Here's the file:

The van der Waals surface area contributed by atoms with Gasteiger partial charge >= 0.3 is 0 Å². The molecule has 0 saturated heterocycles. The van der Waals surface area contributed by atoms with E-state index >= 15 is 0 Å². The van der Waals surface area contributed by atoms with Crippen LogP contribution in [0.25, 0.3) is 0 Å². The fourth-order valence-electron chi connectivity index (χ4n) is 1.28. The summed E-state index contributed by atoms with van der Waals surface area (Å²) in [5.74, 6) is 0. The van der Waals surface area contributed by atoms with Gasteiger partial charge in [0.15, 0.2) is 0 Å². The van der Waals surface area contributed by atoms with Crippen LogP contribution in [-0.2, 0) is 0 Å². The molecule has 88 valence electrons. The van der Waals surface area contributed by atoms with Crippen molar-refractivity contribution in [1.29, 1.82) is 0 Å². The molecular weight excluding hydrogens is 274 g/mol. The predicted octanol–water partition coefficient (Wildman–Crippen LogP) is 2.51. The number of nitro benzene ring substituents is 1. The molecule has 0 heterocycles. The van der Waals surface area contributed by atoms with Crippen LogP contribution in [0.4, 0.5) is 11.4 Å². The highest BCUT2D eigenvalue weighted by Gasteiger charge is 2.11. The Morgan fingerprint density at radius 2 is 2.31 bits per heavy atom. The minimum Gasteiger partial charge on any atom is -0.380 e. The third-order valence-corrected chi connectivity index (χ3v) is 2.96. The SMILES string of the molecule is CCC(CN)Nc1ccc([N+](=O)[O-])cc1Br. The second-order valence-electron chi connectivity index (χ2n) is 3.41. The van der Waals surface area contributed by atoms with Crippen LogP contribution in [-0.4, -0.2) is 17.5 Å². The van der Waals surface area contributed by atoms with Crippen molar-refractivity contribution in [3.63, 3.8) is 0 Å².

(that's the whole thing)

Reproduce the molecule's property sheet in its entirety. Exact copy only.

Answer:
The van der Waals surface area contributed by atoms with Gasteiger partial charge >= 0.3 is 0 Å². The molecule has 0 saturated heterocycles. The van der Waals surface area contributed by atoms with E-state index >= 15 is 0 Å². The van der Waals surface area contributed by atoms with Crippen LogP contribution in [0.25, 0.3) is 0 Å². The fourth-order valence-electron chi connectivity index (χ4n) is 1.28. The summed E-state index contributed by atoms with van der Waals surface area (Å²) in [5.74, 6) is 0. The van der Waals surface area contributed by atoms with Gasteiger partial charge in [0.15, 0.2) is 0 Å². The van der Waals surface area contributed by atoms with Crippen LogP contribution in [-0.2, 0) is 0 Å². The molecule has 88 valence electrons. The van der Waals surface area contributed by atoms with Crippen molar-refractivity contribution in [1.29, 1.82) is 0 Å². The molecular weight excluding hydrogens is 274 g/mol. The predicted octanol–water partition coefficient (Wildman–Crippen LogP) is 2.51. The number of nitro benzene ring substituents is 1. The molecule has 0 heterocycles. The van der Waals surface area contributed by atoms with Crippen LogP contribution in [0.4, 0.5) is 11.4 Å². The highest BCUT2D eigenvalue weighted by Gasteiger charge is 2.11. The Morgan fingerprint density at radius 2 is 2.31 bits per heavy atom. The minimum Gasteiger partial charge on any atom is -0.380 e. The third-order valence-corrected chi connectivity index (χ3v) is 2.96. The SMILES string of the molecule is CCC(CN)Nc1ccc([N+](=O)[O-])cc1Br. The second-order valence-electron chi connectivity index (χ2n) is 3.41. The van der Waals surface area contributed by atoms with Crippen LogP contribution in [-0.4, -0.2) is 17.5 Å². The van der Waals surface area contributed by atoms with Crippen molar-refractivity contribution in [3.63, 3.8) is 0 Å².